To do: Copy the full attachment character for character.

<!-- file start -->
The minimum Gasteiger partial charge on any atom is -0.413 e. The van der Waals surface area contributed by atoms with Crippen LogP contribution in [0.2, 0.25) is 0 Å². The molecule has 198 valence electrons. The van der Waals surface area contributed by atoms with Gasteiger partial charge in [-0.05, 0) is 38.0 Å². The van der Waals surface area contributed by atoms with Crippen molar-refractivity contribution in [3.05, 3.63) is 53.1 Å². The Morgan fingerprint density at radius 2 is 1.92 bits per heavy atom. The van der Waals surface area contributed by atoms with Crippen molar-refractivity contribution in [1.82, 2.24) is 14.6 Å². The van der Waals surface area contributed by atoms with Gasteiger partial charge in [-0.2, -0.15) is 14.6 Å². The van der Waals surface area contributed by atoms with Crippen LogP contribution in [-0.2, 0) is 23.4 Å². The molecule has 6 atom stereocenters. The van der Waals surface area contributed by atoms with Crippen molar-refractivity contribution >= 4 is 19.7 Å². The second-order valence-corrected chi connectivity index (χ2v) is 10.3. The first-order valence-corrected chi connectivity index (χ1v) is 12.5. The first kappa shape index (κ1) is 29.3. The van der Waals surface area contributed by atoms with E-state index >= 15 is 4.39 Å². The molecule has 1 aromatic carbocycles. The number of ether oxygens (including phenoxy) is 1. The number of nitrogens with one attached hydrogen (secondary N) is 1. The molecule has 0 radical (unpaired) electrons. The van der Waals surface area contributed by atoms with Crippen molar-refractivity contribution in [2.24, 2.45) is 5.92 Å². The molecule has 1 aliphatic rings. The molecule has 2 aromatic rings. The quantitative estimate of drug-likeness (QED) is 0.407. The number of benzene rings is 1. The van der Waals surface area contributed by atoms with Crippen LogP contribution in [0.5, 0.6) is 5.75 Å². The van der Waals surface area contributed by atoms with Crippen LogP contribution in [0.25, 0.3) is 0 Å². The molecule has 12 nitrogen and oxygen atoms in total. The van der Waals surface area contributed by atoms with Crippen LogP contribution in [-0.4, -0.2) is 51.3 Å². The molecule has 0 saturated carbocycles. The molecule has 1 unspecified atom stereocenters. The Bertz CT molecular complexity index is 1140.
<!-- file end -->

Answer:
The minimum Gasteiger partial charge on any atom is -0.413 e. The van der Waals surface area contributed by atoms with Crippen LogP contribution in [0.2, 0.25) is 0 Å². The molecule has 198 valence electrons. The van der Waals surface area contributed by atoms with Gasteiger partial charge in [-0.05, 0) is 38.0 Å². The van der Waals surface area contributed by atoms with Crippen molar-refractivity contribution in [3.05, 3.63) is 53.1 Å². The Morgan fingerprint density at radius 2 is 1.92 bits per heavy atom. The van der Waals surface area contributed by atoms with Crippen molar-refractivity contribution in [1.82, 2.24) is 14.6 Å². The van der Waals surface area contributed by atoms with Gasteiger partial charge in [-0.2, -0.15) is 14.6 Å². The van der Waals surface area contributed by atoms with Crippen LogP contribution in [-0.2, 0) is 23.4 Å². The molecule has 6 atom stereocenters. The van der Waals surface area contributed by atoms with Crippen molar-refractivity contribution >= 4 is 19.7 Å². The second-order valence-corrected chi connectivity index (χ2v) is 10.3. The first-order valence-corrected chi connectivity index (χ1v) is 12.5. The first kappa shape index (κ1) is 29.3. The van der Waals surface area contributed by atoms with E-state index >= 15 is 4.39 Å². The molecule has 1 aromatic carbocycles. The number of ether oxygens (including phenoxy) is 1. The number of nitrogens with one attached hydrogen (secondary N) is 1. The molecule has 0 radical (unpaired) electrons. The van der Waals surface area contributed by atoms with Crippen molar-refractivity contribution in [2.24, 2.45) is 5.92 Å². The molecule has 1 aliphatic rings. The molecule has 2 aromatic rings. The quantitative estimate of drug-likeness (QED) is 0.407. The number of benzene rings is 1. The van der Waals surface area contributed by atoms with Crippen LogP contribution in [0.5, 0.6) is 5.75 Å². The van der Waals surface area contributed by atoms with Crippen LogP contribution in [0.25, 0.3) is 0 Å². The molecule has 12 nitrogen and oxygen atoms in total. The van der Waals surface area contributed by atoms with Crippen LogP contribution in [-0.4, -0.2) is 51.3 Å². The molecule has 0 saturated carbocycles. The molecule has 1 unspecified atom stereocenters. The Bertz CT molecular complexity index is 1140.